Project Fire Buddies ignites hope for Chicago area children with critical illnesses

ByJordan Arseneau Localish logo
Monday, March 28, 2022
Project Fire Buddies ignites hope for children with critical illnesses
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They don't just fight fires - these local first responders are offering support and giving back to children facing big battles.

OAK FOREST, Ill. -- Project Fire Buddies is an organization of first responders dedicated to supporting Chicago-area families with critically ill children.

"When you see these kids go through this treatment and have the fight of their life, I mean they are the true heroes," said Kurt DeGroot, the founder and CEO of Project Fire Buddies.

The organization, which began at the Oak Forest Fire Department, is a chaptered group of first responders who visit severely ill children in their communities, bringing joy and comfort during difficult times.

"Project Fire Buddies is a way for firefighters to create relationships and support with children battling pediatric cancer and other critical illnesses," DeGroot said.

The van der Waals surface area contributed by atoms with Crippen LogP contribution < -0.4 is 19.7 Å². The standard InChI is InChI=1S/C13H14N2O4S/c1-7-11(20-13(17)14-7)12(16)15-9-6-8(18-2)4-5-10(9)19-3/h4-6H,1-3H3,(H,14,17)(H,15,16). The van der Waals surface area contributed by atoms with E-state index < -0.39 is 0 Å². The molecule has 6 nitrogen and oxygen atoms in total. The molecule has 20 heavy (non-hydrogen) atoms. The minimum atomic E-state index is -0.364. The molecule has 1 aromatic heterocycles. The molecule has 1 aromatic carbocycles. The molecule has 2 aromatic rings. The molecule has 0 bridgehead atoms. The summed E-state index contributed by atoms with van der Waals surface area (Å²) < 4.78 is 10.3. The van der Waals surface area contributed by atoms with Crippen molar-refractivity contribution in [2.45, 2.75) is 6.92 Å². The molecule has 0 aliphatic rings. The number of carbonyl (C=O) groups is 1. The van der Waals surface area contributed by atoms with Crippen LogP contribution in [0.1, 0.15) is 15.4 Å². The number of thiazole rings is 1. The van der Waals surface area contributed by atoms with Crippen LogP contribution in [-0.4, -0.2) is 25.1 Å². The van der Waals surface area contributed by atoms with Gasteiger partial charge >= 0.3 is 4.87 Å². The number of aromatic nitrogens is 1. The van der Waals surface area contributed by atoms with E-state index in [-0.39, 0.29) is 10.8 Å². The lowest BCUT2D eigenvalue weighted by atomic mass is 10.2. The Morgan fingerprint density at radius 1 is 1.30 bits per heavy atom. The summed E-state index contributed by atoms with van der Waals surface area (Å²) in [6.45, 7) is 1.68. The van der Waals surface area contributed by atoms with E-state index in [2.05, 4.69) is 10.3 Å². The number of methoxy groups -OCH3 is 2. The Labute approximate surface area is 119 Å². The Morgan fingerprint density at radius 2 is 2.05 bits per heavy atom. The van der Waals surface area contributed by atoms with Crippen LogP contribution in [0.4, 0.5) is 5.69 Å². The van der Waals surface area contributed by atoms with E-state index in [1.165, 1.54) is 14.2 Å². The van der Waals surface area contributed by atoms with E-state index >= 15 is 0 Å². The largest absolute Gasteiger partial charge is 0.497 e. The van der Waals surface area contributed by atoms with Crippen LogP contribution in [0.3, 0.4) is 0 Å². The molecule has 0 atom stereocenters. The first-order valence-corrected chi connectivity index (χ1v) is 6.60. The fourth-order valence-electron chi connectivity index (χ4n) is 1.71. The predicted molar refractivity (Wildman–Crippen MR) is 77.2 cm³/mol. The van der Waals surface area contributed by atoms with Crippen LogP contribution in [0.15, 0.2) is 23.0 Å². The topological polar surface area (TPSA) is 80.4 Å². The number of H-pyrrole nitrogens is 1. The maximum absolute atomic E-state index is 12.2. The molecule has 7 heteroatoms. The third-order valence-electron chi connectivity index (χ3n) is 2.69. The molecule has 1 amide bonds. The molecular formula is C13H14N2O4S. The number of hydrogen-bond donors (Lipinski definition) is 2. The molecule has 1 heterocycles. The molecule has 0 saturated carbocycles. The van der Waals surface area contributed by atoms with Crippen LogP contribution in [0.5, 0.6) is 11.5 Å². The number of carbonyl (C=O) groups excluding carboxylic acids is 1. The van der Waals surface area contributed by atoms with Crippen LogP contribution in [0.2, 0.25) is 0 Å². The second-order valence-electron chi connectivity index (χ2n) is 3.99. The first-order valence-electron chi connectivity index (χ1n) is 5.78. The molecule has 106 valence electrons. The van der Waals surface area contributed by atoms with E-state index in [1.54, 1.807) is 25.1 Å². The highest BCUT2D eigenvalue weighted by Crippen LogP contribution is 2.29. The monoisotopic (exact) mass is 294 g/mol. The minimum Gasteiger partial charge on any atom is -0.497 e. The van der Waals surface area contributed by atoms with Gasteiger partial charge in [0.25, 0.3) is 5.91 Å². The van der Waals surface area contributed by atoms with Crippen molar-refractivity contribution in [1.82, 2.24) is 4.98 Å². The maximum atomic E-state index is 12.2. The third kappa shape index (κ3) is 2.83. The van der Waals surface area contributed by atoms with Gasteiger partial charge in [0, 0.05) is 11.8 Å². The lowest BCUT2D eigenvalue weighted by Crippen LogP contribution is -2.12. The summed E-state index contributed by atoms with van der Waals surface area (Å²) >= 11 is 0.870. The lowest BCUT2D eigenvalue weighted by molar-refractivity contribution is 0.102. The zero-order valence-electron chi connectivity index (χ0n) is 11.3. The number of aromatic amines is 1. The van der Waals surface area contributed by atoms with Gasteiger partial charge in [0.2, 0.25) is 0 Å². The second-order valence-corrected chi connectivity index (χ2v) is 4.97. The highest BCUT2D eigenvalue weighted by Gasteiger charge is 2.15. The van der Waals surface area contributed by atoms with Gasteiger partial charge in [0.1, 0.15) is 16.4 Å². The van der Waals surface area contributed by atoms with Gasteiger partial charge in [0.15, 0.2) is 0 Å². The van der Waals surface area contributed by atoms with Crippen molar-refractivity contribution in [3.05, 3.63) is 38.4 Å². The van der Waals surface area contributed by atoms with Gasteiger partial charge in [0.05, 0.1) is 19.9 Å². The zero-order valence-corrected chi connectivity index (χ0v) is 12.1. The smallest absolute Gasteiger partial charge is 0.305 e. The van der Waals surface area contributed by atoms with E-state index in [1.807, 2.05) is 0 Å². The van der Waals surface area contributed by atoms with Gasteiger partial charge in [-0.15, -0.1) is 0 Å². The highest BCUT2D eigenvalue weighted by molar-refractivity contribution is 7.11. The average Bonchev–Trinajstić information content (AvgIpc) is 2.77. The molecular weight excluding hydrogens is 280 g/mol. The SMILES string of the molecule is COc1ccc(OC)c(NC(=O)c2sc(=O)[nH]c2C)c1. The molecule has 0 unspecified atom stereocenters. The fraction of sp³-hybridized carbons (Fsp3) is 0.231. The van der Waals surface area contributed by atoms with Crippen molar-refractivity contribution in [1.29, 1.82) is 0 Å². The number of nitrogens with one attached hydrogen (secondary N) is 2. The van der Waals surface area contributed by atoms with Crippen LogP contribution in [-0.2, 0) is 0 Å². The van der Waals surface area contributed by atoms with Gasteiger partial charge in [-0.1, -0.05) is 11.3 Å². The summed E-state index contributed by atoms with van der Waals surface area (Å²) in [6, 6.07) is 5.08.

The group has grown to 20 chapters with 32 chapters on the way in 5 different states. Parents who've benefited say it makes them proud of their community and their local fire departments.

"Project Fire Buddies has been amazing," says parent Jill Hedenschoug. Her daughter was diagnosed with an optic nerve glioma in 2021.

"We had a plan to go to the Jojo Siwa concert. Little did we know that Project Fire Buddies also knew about it," said Hedenschoug. The organization had a driver escort the family for the entire night.

Project Fire Buddies regularly visits children on holidays and special occasions bringing gifts and dressed up characters but they often just come to spend time playing with the kids. Several celebrities like Dwayne "The Rock" Johnson, Jack Black, and Gal Gadot have also sent supportive messages to the families.

"We're slowly and gradually spreading across the nation. We always say it kind of ignites the fire in us and we kind of see that fire spread," DeGroot said.

For more information on how to help, visit